1. LaReau, Rita MSN, APRN, BC, GNP

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Bronson Methodist Hospital, in Kalamazoo, Michigan, had been using the Mini-Mental State Exam to screen patients for cognitive impairment. When it became necessary to purchase this tool, a search for another evidence-based practice tool was initiated. The tool had to be easy to use, reliable, and available for free. The Mini-Cog, developed by Soo Borson, MD, and colleagues, was one such tool and was endorsed by the American Geriatrics Society. After reviewing the research, Bronson Methodist Hospital chose the Mini-Cog for use in screening older adult patients for dementia.


In addition to the usual assessment of orientation to person, place, and time, nurses can use the Mini-Cog to further assess an older adult patient's mental status. While the Mini-Cog is listed on the hospitalists' admission order form, enabling orders for screenings to be made on admission of new patients, nurses can also initiate screenings on their own; no physician's order is required. Administration of the screening tool can be triggered by patient risk factors such as age 70 years and older and a negative score on the Confusion Assessment Method tool, or by disorientation or other patient behaviors such as


* exhibiting signs of impaired working memory (being a "poor historian").


* deferring to a family member when questions are addressed to the patient.


* repeatedly and apparently unintentionally failing to follow instructions.


* having difficulty finding the right words or using inappropriate or incomprehensible words.


* having difficulty following conversations.



The completed Mini-Cog form is placed in the progress notes for physician review.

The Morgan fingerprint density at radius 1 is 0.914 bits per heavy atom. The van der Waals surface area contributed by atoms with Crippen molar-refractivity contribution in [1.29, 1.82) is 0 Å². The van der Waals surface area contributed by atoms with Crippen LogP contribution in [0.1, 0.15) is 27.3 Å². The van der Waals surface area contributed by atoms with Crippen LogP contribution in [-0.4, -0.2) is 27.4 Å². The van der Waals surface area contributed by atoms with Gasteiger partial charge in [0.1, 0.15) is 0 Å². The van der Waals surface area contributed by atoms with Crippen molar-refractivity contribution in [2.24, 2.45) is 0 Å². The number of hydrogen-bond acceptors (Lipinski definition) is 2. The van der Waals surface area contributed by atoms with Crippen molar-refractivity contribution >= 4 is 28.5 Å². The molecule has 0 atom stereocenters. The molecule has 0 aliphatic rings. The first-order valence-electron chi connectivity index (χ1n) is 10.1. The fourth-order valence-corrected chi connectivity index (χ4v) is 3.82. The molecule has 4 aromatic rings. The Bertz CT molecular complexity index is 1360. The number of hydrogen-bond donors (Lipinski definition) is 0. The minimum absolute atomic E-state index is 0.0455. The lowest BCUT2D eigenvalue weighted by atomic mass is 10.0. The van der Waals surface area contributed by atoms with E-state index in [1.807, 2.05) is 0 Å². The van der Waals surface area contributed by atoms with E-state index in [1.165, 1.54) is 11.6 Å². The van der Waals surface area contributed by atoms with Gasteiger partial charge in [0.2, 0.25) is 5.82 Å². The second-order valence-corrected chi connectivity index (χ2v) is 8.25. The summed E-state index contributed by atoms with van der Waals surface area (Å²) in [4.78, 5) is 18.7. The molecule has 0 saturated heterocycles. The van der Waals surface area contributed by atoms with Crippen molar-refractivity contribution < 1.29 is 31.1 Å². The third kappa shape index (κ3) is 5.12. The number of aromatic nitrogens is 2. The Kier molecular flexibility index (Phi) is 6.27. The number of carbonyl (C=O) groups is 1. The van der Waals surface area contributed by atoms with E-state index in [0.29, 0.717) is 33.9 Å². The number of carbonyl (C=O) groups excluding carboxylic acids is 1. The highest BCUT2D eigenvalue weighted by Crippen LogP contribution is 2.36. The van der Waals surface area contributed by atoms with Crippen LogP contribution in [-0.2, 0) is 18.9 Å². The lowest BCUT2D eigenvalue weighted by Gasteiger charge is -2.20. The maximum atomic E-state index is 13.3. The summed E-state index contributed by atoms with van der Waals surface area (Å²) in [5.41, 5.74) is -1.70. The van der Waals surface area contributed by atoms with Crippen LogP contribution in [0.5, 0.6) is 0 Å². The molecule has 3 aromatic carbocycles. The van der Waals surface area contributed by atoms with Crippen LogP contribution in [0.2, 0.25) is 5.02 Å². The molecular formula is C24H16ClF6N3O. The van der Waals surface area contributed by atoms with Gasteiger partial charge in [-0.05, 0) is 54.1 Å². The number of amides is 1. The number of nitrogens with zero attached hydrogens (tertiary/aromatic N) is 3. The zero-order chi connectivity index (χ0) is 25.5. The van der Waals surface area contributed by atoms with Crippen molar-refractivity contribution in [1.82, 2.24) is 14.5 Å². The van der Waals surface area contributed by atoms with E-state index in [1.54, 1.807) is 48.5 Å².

At Bronson Methodist Hospital, if the screening results indicate possible impairment, nurses take the following steps:


* "Confusion" is checked as a risk factor on the hospital's Fall Risk Pathway Interventions Addendum form.


* Associated interventions listed on the form are implemented (for example, using bed and chair alarms, reorienting patients, and evaluating the patient's medications).


* Possible cognitive impairment is documented in the neurologic assessment section of the hospital's electronic medical-nursing documentation system.


* Referrals to be handled by case managers following up with patients and family members are either conveyed verbally or entered in the electronic documentation system.



Patients whose Mini-Cog results are positive (indicating cognitive impairment) are at increased risk for delirium, falls, dehydration, inadequate nutrition, untreated pain, and medication-related problems. The following are some interventions nurses should consider initiating if a positive screen is obtained:


* Review medications for adverse effects.


* Assess for acute changes in mental status.


* Assess for depression.


* Assess for fall risk.


* Assess for malnutrition and dehydration.


* Encourage fluid intake unless contraindicated.


* Monitor for adequate nutritional intake.


* Assess for pain.


* Assess for constipation and fecal impaction.


* Assess for pressure ulcer risk.


* Collaborate with interdisciplinary team members.


* Monitor laboratory results.



Rita LaReau MSN, APRN, BC, GNP


Geriatric clinical nurse specialist, Bronson Methodist Hospital, Kalamazoo, MI.


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